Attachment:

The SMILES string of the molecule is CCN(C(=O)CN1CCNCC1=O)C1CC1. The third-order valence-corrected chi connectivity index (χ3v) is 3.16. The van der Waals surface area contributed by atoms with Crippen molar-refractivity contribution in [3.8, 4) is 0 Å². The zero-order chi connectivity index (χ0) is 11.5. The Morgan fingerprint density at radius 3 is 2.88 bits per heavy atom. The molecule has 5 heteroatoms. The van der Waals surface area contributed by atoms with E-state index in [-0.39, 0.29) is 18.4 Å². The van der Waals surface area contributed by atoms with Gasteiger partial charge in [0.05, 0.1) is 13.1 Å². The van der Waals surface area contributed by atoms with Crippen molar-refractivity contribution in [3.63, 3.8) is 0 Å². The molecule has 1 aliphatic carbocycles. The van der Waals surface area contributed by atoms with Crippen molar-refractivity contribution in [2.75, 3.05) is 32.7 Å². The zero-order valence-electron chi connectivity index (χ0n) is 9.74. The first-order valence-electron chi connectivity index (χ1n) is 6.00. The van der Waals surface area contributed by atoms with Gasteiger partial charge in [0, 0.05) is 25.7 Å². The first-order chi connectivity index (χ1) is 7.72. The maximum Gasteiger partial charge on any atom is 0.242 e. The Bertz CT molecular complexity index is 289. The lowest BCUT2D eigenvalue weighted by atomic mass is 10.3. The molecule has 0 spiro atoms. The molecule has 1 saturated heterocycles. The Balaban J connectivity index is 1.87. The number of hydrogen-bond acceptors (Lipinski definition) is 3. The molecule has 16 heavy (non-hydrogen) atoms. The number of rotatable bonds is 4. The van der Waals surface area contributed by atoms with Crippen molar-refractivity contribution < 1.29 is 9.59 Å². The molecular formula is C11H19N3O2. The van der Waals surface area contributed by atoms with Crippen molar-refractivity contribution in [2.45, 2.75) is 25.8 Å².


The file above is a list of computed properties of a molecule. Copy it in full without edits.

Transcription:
The SMILES string of the molecule is CCN(C(=O)CN1CCNCC1=O)C1CC1. The third-order valence-corrected chi connectivity index (χ3v) is 3.16. The van der Waals surface area contributed by atoms with Crippen molar-refractivity contribution in [3.8, 4) is 0 Å². The zero-order chi connectivity index (χ0) is 11.5. The Morgan fingerprint density at radius 3 is 2.88 bits per heavy atom. The molecule has 5 heteroatoms. The van der Waals surface area contributed by atoms with E-state index in [-0.39, 0.29) is 18.4 Å². The van der Waals surface area contributed by atoms with Gasteiger partial charge in [0.05, 0.1) is 13.1 Å². The van der Waals surface area contributed by atoms with Crippen molar-refractivity contribution in [3.63, 3.8) is 0 Å². The molecule has 1 aliphatic carbocycles. The van der Waals surface area contributed by atoms with Crippen molar-refractivity contribution in [2.75, 3.05) is 32.7 Å². The zero-order valence-electron chi connectivity index (χ0n) is 9.74. The first-order valence-electron chi connectivity index (χ1n) is 6.00. The van der Waals surface area contributed by atoms with Gasteiger partial charge in [0, 0.05) is 25.7 Å². The first-order chi connectivity index (χ1) is 7.72. The maximum Gasteiger partial charge on any atom is 0.242 e. The Bertz CT molecular complexity index is 289. The lowest BCUT2D eigenvalue weighted by atomic mass is 10.3. The molecule has 0 spiro atoms. The molecule has 1 saturated heterocycles. The Balaban J connectivity index is 1.87. The number of hydrogen-bond acceptors (Lipinski definition) is 3. The molecule has 16 heavy (non-hydrogen) atoms. The number of rotatable bonds is 4. The van der Waals surface area contributed by atoms with Crippen molar-refractivity contribution < 1.29 is 9.59 Å². The molecular formula is C11H19N3O2. The van der Waals surface area contributed by atoms with Crippen molar-refractivity contribution in [2.45, 2.75) is 25.8 Å².